A big part of a lake architecture is that storage and compute are decoupled. When building on top of open at-rest formats, like Parquet, this allows for choice of popular processing engines, e.g., DuckDB, Clickhouse, or polars. The decoupling benefits naturally apply to the highly integrated cloud provider services, which can be operated more cost-efficiently when engineering resources are scarce.

But even with a lake in place, making it security is non-trivial. For example, managing schemas are still hard, despite schema evolution. What a lake provides as abstraction for evolving schema is a monotonically increasing version. This linear time travel feature supports querying data at a given time, but that's not what we want for manual threat hunting and automatic retrospective detection. Instead, we want to query all compatible data. In other words, today's linear schema evolution is not suitable for typical detection and response workloads and requires custom engineering.

Solution: Tenzir as ETL for your Security Data Lake

Tenzir's Security Data Pipelines provide the ETL layer for your lake, taking care of data collection, reshaping, filtering, and normalization. Tenzir Pipelines can write into the cloud native's object storage, e.g., natively supporting writing Parquet files into an S3 bucket.

In addition to highly scalable data ingestion, Tenzir's pipelines support numerous building blocks for security use cases, such as high-performance contextualization with threat intelligence or matching YARA and Sigma rules.

The symmetry in the pipeline architecture also enables a streamlined hand-over from detection to data-driven response, e.g., by writing pipelines that reshape alerts into API calls for blocking user accounts. The SecDataOps principle of data driving use cases is the connective tissue of your security data lake.

The security ETL layer for your data lake

When you are building a security data lake to centralize storage and compute, Tenzir's pipelines complement lake with an ETL and reverse ETL transport layer. The data acquisition framework handles both structured and unstructured data, offering a one-stop solution for your data movement needs:

Tenzir pipelines support unstructured data as raw chunks of bytes and structured data as data frames backed by Apache Arrow record batches. We designed separate mechanisms saving/loading bytes and parsing/printing data frames. In fact, a single pipeline can switch between processing structured and unstructured data, making pipelines a universal vehicle to acquire, transform, and ship data.

The high customizability via plugins supports implementing your own operators, e.g., to deploy machine-learning models for in-band inference, perform feature extraction to obtain word/sentence/graph/image embeddings, or simply integrate a third-party library via C++ or Python.

In summary, Tenzir is much more than just connecting sources and sinks. You get a vehicle for executing security-specific workloads at a location of your choice.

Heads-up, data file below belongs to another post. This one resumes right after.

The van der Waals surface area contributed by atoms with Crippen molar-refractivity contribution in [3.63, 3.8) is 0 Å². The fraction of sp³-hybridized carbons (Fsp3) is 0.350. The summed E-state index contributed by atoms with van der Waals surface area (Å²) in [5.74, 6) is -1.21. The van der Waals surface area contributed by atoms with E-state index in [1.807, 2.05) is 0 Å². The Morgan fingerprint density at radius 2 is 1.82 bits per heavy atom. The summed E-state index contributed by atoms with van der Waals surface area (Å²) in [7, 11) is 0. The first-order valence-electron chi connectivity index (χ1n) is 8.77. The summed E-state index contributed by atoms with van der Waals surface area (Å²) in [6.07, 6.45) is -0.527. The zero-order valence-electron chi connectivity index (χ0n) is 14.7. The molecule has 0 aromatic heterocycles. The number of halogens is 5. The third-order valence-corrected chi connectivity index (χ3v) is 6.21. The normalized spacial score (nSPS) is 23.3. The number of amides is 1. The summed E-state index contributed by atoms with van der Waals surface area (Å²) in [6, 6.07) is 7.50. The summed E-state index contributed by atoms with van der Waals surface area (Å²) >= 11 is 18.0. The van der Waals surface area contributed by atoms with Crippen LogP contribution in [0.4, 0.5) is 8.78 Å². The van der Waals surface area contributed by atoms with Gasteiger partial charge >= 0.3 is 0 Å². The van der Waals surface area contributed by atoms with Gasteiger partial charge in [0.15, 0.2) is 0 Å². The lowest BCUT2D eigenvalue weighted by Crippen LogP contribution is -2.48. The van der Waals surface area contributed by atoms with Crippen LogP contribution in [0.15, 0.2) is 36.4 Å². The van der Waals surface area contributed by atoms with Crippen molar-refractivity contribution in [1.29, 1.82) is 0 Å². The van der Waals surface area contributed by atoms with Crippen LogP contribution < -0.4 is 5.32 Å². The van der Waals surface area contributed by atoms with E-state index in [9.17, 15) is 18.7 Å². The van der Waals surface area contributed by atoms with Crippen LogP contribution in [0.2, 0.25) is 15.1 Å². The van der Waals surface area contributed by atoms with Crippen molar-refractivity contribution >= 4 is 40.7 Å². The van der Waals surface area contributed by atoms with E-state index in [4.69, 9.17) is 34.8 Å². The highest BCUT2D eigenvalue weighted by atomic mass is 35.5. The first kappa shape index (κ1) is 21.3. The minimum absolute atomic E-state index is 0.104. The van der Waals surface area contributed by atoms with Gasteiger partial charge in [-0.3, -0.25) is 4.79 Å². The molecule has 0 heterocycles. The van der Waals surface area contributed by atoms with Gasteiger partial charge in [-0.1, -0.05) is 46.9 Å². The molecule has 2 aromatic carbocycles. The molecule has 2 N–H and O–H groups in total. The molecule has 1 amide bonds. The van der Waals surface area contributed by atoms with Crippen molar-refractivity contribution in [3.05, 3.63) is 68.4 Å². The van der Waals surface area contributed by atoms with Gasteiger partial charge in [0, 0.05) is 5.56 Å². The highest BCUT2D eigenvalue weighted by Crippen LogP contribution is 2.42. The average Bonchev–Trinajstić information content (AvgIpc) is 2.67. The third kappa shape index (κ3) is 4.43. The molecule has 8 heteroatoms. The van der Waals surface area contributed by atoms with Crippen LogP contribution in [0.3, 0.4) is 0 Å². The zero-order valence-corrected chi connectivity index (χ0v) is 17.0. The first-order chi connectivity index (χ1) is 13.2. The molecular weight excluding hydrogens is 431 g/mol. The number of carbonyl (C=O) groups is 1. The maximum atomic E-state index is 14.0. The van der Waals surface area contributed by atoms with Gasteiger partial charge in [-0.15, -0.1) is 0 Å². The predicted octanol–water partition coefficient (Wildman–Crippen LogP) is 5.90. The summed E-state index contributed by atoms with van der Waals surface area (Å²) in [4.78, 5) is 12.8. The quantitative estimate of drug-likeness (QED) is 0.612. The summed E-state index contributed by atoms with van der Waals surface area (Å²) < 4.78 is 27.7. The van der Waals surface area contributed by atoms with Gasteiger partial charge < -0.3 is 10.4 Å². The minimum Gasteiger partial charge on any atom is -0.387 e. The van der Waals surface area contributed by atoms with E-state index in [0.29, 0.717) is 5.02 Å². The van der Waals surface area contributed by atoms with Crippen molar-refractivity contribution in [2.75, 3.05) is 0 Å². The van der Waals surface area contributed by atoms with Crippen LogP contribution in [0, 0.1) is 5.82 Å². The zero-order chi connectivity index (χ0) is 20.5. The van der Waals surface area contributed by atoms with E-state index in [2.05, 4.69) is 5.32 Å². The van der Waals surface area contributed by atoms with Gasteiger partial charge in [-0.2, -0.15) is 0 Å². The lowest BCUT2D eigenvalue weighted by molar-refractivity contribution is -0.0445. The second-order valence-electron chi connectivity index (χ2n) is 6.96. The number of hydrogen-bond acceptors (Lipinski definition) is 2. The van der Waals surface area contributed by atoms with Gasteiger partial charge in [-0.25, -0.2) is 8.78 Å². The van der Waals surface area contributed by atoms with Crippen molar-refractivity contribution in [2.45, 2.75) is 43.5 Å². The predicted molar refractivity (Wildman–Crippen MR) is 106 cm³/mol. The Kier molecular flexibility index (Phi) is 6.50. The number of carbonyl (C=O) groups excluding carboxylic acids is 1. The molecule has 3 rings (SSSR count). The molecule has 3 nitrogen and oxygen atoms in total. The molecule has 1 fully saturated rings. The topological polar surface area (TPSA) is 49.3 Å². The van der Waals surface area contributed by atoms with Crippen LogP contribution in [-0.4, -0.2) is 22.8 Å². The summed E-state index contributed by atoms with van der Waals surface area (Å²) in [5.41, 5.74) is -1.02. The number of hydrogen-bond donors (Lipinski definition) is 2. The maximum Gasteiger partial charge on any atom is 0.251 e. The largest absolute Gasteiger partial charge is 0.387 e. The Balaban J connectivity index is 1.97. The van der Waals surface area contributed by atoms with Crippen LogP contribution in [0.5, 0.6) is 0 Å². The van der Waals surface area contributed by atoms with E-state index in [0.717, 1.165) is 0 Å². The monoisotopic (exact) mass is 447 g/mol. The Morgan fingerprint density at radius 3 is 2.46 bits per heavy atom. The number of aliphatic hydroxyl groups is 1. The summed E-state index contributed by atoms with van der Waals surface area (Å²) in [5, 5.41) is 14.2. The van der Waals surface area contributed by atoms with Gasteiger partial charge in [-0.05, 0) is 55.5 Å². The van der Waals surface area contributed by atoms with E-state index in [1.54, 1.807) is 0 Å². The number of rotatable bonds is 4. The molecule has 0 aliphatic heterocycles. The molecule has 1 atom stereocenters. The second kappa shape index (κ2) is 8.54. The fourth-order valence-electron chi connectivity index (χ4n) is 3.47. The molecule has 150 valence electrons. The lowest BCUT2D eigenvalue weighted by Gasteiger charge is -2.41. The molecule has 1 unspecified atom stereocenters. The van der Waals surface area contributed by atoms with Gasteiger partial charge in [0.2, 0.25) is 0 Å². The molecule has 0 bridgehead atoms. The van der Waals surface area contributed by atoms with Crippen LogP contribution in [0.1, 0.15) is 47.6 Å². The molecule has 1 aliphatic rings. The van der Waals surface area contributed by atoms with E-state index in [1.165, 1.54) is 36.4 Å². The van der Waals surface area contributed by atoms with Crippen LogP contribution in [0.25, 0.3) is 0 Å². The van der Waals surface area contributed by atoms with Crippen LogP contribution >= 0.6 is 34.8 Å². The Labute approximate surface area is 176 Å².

Full control over data normalization

One way to escape the schema wrangling hell is to normalize your telemetry, coercing the data to a specific schema. Tenzir offers operators across the entire spectrum of normalization:

The spectrum begins with parsing data, i.e., moving it from unstructured to structured. Tenzir's ability to apply parsers recursively make it easy, e.g., to parse Syslog that contains JSON, which in turn contains a CEF record. In other words, parsers also work on individual fields to decompose them in their full structure. Most systems stop at renaming fields, e.g., in YAML configuration files, but fall short in supporting structural adaptations that change the nesting or "listness" of individual values. Tenzir also supports changing values and can ultimately validate schemas as well.1

Spatial schema evolution

Another way to alleviate schema wrangling pains is by automating partition/table management. Tenzir performs deep schema-inference for all its parsers (e.g., JSON, CSV) so that you don't have to think of schemas when onboarding data. This comes especially handy when time is of essence, e.g., during incident response engagements or post-breach investigations. Tenzir's catalog tracks schemas and their evolution, but in a spatial instead of temporal (linear) fashion: per-partition sparse indexes allow for quick identification of a relevant subset of tables. Instead of querying a specific table version, you come with an expression that yields a set of candidate partitions to process.

This light-weight catalog is by no means intended to be a replacement for Delta, Iceberg, or Hudi. Rather, it can can complement large-scale analytics for some some highly selective, security-specific workloads, such as retro-matching of indicators of compromise.


Embarking on a Security Data Lake project is quite an engineering feat, but when properly executed, can yield a highly efficient engine for running security workloads. Tenzir complements a lake as a powerful ETL layer, taking care of data collection, reshaping, normalization, and shipping.

Leveraging Tenzir's existing building blocks for detection and response use cases, such as executing YARA and Sigma rules, can further accelerate the development of certain services that run on top of a scalable lake infrastructure. Because Tenzir is built with open data standards, such as Apache Arrow and Parquet, there is a high degree of interoperability with existing solutions from the data ecosystem.


  1. The validate operator is still under development.